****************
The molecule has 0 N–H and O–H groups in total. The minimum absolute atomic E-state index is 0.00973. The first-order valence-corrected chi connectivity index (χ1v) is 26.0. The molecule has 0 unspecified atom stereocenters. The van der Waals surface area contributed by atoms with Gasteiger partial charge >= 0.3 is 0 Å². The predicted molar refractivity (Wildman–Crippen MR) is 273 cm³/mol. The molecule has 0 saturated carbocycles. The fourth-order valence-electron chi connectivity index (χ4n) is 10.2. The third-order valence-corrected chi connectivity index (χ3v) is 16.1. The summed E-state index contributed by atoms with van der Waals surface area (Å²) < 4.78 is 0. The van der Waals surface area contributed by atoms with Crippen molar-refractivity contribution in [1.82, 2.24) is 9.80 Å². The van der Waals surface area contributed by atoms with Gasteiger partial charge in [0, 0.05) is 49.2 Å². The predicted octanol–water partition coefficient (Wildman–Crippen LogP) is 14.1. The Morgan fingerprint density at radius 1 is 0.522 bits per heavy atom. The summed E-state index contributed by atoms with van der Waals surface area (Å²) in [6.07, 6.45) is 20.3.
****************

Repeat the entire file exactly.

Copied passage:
The molecule has 0 N–H and O–H groups in total. The minimum absolute atomic E-state index is 0.00973. The first-order valence-corrected chi connectivity index (χ1v) is 26.0. The molecule has 0 unspecified atom stereocenters. The van der Waals surface area contributed by atoms with Gasteiger partial charge >= 0.3 is 0 Å². The predicted molar refractivity (Wildman–Crippen MR) is 273 cm³/mol. The molecule has 0 saturated carbocycles. The fourth-order valence-electron chi connectivity index (χ4n) is 10.2. The third-order valence-corrected chi connectivity index (χ3v) is 16.1. The summed E-state index contributed by atoms with van der Waals surface area (Å²) < 4.78 is 0. The van der Waals surface area contributed by atoms with Crippen molar-refractivity contribution in [1.82, 2.24) is 9.80 Å². The van der Waals surface area contributed by atoms with Gasteiger partial charge in [0, 0.05) is 49.2 Å². The predicted octanol–water partition coefficient (Wildman–Crippen LogP) is 14.1. The Morgan fingerprint density at radius 1 is 0.522 bits per heavy atom. The summed E-state index contributed by atoms with van der Waals surface area (Å²) in [6.07, 6.45) is 20.3.